Wasn't the whole point of the Lenski Experiment that it provided conclusive evidence of bacteria evolving a useful trait over thousands of generations, and the specimens that inherited the trait thrived compared to those that did not? That would be a contemporary witnessing of evolution, I'd think. --DinsdaleP 10:16, 21 February 2009 (EST)
- By evolution, I mean the theory of evolution through natural selection, which posits that significant new species have come into being without intelligent intervention.
- Whenever we discuss evolution, we need to cut through the mental fog and specify which aspects of evolution we're talking about. Most evolution opponents grant that a species can develop new characteristics in the wild (see microevolution). --Ed Poor Talk 10:26, 21 February 2009 (EST)
Though I am a creationist, I would think that creation science should probably go into the same category as evolution, as a fuzzy subject. Anyone else have any thoughts? --JoshuaStanley 22:28, 21 February 2009 (EST)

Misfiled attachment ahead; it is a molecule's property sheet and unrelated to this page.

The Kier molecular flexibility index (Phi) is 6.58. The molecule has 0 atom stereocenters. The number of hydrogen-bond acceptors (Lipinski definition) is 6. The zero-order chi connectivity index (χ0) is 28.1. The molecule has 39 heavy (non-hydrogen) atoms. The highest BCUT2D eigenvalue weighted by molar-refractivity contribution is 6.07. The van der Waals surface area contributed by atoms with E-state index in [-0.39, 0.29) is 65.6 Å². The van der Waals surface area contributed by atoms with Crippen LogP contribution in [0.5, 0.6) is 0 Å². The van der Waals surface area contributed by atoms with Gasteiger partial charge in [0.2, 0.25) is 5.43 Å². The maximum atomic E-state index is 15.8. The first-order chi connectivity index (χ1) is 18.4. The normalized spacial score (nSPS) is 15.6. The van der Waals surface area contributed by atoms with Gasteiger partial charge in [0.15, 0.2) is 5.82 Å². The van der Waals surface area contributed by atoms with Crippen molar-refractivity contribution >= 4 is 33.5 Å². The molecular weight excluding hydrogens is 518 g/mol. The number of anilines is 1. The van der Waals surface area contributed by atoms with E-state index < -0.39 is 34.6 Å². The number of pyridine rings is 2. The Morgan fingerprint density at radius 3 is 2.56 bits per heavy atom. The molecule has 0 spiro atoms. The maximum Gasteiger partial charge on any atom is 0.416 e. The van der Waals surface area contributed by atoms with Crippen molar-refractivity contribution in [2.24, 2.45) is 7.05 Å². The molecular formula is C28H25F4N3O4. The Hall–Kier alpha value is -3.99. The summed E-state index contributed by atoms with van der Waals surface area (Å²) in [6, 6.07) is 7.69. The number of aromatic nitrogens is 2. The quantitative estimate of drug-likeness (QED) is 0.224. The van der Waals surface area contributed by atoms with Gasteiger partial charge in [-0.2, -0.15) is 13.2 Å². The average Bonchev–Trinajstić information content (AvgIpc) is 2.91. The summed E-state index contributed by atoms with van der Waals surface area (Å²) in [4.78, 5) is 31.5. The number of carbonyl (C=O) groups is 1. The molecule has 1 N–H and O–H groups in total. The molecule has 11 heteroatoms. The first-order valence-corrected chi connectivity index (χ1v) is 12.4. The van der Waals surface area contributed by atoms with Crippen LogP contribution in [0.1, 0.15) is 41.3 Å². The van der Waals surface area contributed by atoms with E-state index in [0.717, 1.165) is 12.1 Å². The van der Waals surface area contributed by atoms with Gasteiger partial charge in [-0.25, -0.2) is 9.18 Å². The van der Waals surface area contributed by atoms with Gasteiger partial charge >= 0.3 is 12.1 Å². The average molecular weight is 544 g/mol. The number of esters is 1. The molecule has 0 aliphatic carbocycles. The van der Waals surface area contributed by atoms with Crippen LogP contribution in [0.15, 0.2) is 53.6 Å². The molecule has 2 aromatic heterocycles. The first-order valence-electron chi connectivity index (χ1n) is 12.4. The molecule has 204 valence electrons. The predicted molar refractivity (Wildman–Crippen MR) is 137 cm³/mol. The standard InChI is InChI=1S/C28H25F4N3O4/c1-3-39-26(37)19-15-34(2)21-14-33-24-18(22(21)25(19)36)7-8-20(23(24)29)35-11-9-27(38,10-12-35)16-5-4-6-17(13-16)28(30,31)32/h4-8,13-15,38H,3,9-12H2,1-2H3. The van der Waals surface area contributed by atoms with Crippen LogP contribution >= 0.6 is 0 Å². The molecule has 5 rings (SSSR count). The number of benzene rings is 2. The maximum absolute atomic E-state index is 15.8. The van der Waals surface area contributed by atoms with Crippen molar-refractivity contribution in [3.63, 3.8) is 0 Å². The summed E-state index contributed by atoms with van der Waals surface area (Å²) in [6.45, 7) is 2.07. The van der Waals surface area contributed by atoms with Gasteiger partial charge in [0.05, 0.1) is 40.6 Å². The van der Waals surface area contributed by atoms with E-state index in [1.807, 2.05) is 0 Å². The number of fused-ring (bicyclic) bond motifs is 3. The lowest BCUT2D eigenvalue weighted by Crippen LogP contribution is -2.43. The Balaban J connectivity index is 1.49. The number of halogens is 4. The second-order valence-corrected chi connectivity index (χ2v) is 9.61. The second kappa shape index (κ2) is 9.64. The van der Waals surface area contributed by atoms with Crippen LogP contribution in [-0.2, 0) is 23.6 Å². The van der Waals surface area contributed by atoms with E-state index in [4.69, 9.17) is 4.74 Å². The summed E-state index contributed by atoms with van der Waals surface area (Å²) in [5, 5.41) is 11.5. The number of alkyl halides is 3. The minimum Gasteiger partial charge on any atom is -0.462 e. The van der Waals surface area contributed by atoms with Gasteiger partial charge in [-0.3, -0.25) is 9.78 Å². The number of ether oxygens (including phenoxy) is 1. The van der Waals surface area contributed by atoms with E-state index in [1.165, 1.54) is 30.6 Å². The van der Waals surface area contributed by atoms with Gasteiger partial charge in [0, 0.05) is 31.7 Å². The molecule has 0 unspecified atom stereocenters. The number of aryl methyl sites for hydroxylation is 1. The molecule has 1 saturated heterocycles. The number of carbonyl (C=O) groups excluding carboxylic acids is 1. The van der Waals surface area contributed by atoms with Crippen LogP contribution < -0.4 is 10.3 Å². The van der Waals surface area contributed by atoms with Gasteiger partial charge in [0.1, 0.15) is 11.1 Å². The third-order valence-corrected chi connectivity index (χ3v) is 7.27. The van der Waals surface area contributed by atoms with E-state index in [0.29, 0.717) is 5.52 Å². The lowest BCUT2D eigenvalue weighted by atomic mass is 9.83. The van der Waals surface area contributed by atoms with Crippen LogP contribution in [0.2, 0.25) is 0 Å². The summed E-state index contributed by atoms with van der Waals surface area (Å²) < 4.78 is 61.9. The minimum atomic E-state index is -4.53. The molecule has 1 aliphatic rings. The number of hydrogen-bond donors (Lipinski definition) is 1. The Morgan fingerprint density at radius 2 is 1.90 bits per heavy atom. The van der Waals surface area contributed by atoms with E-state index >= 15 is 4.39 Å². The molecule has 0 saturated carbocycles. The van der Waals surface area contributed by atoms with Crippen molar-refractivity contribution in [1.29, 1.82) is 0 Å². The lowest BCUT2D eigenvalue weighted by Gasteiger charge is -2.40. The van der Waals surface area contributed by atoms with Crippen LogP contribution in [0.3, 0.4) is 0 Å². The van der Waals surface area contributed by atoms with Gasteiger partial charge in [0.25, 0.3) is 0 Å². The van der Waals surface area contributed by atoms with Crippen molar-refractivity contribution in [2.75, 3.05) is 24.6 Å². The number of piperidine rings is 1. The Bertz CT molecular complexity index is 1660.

- I agree, as well as baraminology. WesleySHello! 23:05, 21 February 2009 (EST)
- I'd agree with both of the above. If aspects of "exact" science the the validity of radiological dating is to be called into question on CP, then I don't see how anyone can consider creation science or baraminology to be "exact" sciences either. They don't have to be dismissed out of hand, but they certainly aren't as exact as mathematics or basic chemistry. --DinsdaleP 23:38, 21 February 2009 (EST)
I'm not sure that this belongs in the "fuzzy" category, despite the qualification that this refers to global warming theories. Meteorology involves a lot of hard science in terms of data collection, record keeping and analysis, and this part of it is good science despite the inability of it to be used to predict future weather with perfect accuracy. Trying to shoehorn this in as fuzzy science to criticize global warming theory is a stretch. --DinsdaleP 09:41, 26 February 2009 (EST)